4. Researchers determine predicting factors of positive lung cancer diagnoses in chest radiographs
5. Researchers Spot Genes Linked to Testicular Cancer
6. UCLA cancer researchers first to link intestinal inflammation with systemic chromosome damage
7. Pitt melanoma researchers present novel findings at ASCO
8. Researchers develop light-treatment device to improve sleep quality in the elderly
9. MU researchers offer insights for advancing health communication through digital media
10. Mayo researchers help discover genetic cause for primary biliary cirrhosis
11. BUSM researchers find no adjustment method fully resolves confounding by indication
Post Your Comments:
(Date:6/26/2016)... , ... June 26, 2016 , ... PawPaws brand ... new product that was developed to enhance the health of felines. The formula is ... The two main herbs in the PawPaws Cat Kidney Support Supplement Soft ...
(Date:6/25/2016)... ... June 25, 2016 , ... The temporary closing of Bruton Memorial Library on June 21 due ... up a new, often overlooked aspect of head lice: the parasite’s ability to live away ... a common occurrence, but a necessary one in the event that lice have simply gotten ...
(Date:6/25/2016)... ... ... Friday, June 10, Van Mitchell, Secretary of the Maryland Department of Health and Mental ... exemplary accomplishments in worksite health promotion. , The Wellness at Work Awards took place ... BWI Marriott in Linthicum Heights. iHire was one of 42 businesses to receive an ...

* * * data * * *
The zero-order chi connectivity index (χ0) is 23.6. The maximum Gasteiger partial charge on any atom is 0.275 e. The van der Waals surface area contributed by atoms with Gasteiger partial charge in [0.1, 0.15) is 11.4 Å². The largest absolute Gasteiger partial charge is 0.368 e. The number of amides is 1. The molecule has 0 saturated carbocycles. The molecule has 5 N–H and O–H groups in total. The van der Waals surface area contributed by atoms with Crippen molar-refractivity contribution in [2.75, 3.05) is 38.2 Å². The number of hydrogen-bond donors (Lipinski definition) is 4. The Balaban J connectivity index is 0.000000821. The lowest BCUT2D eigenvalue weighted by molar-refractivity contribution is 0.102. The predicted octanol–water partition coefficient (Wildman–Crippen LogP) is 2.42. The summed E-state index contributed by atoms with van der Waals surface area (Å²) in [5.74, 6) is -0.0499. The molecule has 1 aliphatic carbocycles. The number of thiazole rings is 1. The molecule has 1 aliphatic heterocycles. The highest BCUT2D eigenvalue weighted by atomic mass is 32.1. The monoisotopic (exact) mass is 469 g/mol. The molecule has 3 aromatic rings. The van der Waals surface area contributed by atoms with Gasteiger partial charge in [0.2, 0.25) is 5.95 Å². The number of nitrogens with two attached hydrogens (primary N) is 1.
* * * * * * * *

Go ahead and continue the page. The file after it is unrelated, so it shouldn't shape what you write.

(Date:6/24/2016)... ... ... Marcy was in a crisis. Her son James, eight, was out of control. Prone to ... , “When something upset him, he couldn’t control his emotions,” remembers Marcy. “If there ... my other children and say he was going to kill them. If we were ...
(Date:6/24/2016)... ... 2016 , ... Topical BioMedics, Inc, makers of Topricin and MyPainAway Pain Relief Products, join The ... raise to $12 an hour by 2020 and then adjusting it yearly to increase at ... the minimum wage, assure the wage floor does not erode again, and make future increases ...
Breaking Medicine News(10 mins):
(Date:6/23/2016)... 23, 2016  In a startling report released today, National ... by lacking a comprehensive, proven plan to eliminate prescription opioid overdoses. ... of how states are tackling the worst drug crisis in recorded ... – Kentucky , New Mexico ... . Of the 28 failing states, three – Michigan ...
(Date:6/23/2016)... June 23, 2016 Capricor ... ), a biotechnology company focused on the discovery, ... that patient enrollment in its ongoing randomized HOPE-Duchenne ... exceeded 50% of its 24-patient target. Capricor expects ... third quarter of 2016, and to report top ...
(Date:6/23/2016)... 23, 2016 , , , ... 7, 2016 , , , , LOCATION: , , , ... , , , EXPERT PANELISTS:  , , , Frost & Sullivan,s ... Christi Bird; Senior Industry Analyst, Divyaa Ravishankar and Unmesh Lal, Program ... global pharmaceutical industry is witnessing an exceptional era. Several new demand ...
Breaking Medicine Technology: